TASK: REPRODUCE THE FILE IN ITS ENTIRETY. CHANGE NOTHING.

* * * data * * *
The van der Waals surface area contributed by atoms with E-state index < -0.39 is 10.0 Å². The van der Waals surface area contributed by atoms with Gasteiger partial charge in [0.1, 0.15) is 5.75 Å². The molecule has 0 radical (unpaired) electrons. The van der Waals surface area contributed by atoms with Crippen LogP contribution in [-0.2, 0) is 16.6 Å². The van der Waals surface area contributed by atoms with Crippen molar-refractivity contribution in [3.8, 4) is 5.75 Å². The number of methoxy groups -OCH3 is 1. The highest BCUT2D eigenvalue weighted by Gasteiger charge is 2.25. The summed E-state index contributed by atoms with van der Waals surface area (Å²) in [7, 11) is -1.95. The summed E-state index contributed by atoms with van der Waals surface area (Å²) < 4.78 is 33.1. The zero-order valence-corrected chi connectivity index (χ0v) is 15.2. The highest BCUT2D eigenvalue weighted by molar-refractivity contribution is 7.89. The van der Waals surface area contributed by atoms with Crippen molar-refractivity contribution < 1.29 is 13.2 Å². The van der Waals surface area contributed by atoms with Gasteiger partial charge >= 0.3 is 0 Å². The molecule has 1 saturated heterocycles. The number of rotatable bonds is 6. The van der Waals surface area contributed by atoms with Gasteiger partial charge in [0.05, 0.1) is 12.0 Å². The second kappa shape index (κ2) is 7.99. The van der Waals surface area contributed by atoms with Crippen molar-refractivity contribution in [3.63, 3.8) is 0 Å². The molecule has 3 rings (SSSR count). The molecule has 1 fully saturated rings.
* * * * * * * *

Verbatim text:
The van der Waals surface area contributed by atoms with E-state index < -0.39 is 10.0 Å². The van der Waals surface area contributed by atoms with Gasteiger partial charge in [0.1, 0.15) is 5.75 Å². The molecule has 0 radical (unpaired) electrons. The van der Waals surface area contributed by atoms with Crippen LogP contribution in [-0.2, 0) is 16.6 Å². The van der Waals surface area contributed by atoms with Crippen molar-refractivity contribution in [3.8, 4) is 5.75 Å². The number of methoxy groups -OCH3 is 1. The highest BCUT2D eigenvalue weighted by Gasteiger charge is 2.25. The summed E-state index contributed by atoms with van der Waals surface area (Å²) in [7, 11) is -1.95. The summed E-state index contributed by atoms with van der Waals surface area (Å²) < 4.78 is 33.1. The zero-order valence-corrected chi connectivity index (χ0v) is 15.2. The highest BCUT2D eigenvalue weighted by molar-refractivity contribution is 7.89. The van der Waals surface area contributed by atoms with Crippen molar-refractivity contribution < 1.29 is 13.2 Å². The van der Waals surface area contributed by atoms with Gasteiger partial charge >= 0.3 is 0 Å². The molecule has 1 saturated heterocycles. The number of rotatable bonds is 6. The van der Waals surface area contributed by atoms with Gasteiger partial charge in [0.05, 0.1) is 12.0 Å². The second kappa shape index (κ2) is 7.99. The van der Waals surface area contributed by atoms with Crippen molar-refractivity contribution in [3.63, 3.8) is 0 Å². The molecule has 3 rings (SSSR count). The molecule has 1 fully saturated rings.